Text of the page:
Evernote now syncs your files across devices

Now if you have any attachments as part of a note they'll be synced up the next time you connect to the service.

Evernote, a tool Rafe Needleman and I both use regularly to take notes and archive scanned documents, put out a new and useful feature early Wednesday. Now, when attaching a file to a note it will be available everywhere else once it's been synced. If a change is made to that file, those changes get updated in all other locations shortly thereafter, mimicking the behavior of creating and syncing text notes on the service.

While not being an official hard drive in the cloud, this step brings Evernote a little closer. You still have to attach your files to a note to get it into Evernote's servers, which is a far cry from a direct file uploader (which is still possible by sending files to your special Evernote e-mail address). Files are also capped to just 25MB per note, limiting you from attaching large video files.

To help sell the new feature, which is available to both free and paying premium members, Evernote is currently restricting the types of files free users are able to sync to images (including .INK), audio files, and PDFs. Premium users get support for "any" file type, which includes things like Microsoft Office documents and video files which fall under the 25MB cap.

On a side note, if you haven't tried this service out, you really should. Over Thanksgiving break I used it to archive several boxes of childhood photographs and knickknacks using this scanning method, and it was actually a lot of fun. Everything I scanned can be viewed from the service's iPhone app, or on the Web through its Web viewer where it can be published for others to see.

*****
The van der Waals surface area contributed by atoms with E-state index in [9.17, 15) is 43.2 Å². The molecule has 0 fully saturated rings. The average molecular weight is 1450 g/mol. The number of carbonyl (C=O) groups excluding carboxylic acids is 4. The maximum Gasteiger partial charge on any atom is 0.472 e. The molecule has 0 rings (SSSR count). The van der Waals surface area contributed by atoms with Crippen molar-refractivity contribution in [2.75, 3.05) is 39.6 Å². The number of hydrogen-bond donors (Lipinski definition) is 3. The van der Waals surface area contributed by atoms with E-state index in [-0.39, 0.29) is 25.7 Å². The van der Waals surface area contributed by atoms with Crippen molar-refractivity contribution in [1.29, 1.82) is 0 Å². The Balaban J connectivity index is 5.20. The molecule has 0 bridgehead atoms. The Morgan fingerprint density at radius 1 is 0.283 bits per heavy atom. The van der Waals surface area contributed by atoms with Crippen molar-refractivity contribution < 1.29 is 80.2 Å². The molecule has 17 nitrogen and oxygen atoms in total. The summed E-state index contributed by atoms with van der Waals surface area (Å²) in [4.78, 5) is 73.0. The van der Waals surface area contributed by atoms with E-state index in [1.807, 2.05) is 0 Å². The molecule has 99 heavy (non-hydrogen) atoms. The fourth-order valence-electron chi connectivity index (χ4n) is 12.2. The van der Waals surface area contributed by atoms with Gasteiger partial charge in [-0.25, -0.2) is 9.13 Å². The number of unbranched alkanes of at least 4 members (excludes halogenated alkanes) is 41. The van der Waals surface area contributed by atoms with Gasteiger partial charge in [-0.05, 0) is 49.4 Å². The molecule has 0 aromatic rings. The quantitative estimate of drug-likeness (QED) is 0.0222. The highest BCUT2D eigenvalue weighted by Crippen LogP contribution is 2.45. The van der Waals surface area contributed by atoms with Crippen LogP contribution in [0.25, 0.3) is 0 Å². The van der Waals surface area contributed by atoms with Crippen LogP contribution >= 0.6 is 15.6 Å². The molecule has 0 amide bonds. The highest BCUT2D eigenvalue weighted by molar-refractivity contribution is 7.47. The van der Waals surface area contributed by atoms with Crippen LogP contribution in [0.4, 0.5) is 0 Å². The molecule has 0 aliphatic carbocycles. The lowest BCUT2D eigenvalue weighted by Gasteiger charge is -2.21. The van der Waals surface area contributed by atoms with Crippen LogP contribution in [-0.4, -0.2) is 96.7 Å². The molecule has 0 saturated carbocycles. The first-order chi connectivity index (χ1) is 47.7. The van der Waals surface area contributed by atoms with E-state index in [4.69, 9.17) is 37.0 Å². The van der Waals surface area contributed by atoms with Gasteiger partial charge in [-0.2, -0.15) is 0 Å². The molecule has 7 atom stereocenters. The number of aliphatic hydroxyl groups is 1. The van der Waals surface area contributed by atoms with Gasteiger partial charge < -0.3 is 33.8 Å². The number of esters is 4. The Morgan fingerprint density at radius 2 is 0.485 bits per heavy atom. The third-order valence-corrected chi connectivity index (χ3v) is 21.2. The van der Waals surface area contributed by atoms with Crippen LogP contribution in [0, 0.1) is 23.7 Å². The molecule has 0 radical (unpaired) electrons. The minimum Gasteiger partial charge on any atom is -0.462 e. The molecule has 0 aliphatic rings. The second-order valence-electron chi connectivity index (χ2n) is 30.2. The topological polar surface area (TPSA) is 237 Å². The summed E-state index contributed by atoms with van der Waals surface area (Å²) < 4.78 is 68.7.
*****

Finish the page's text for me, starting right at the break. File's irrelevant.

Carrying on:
Users of the desktop applications for Windows and Mac will need to upgrade to make use of the new attachment feature.

Users of Evernote's desktop applications will need to update to get the new file attachment feature. CNET Networks
About the author

Josh Lowensohn joined CNET in 2006 and now covers Apple. Before that, Josh wrote about everything from new Web start-ups, to remote-controlled robots that watch your house. Prior to joining CNET, Josh covered breaking video game news, as well as reviewing game software. His current console favorite is the Xbox 360.

 

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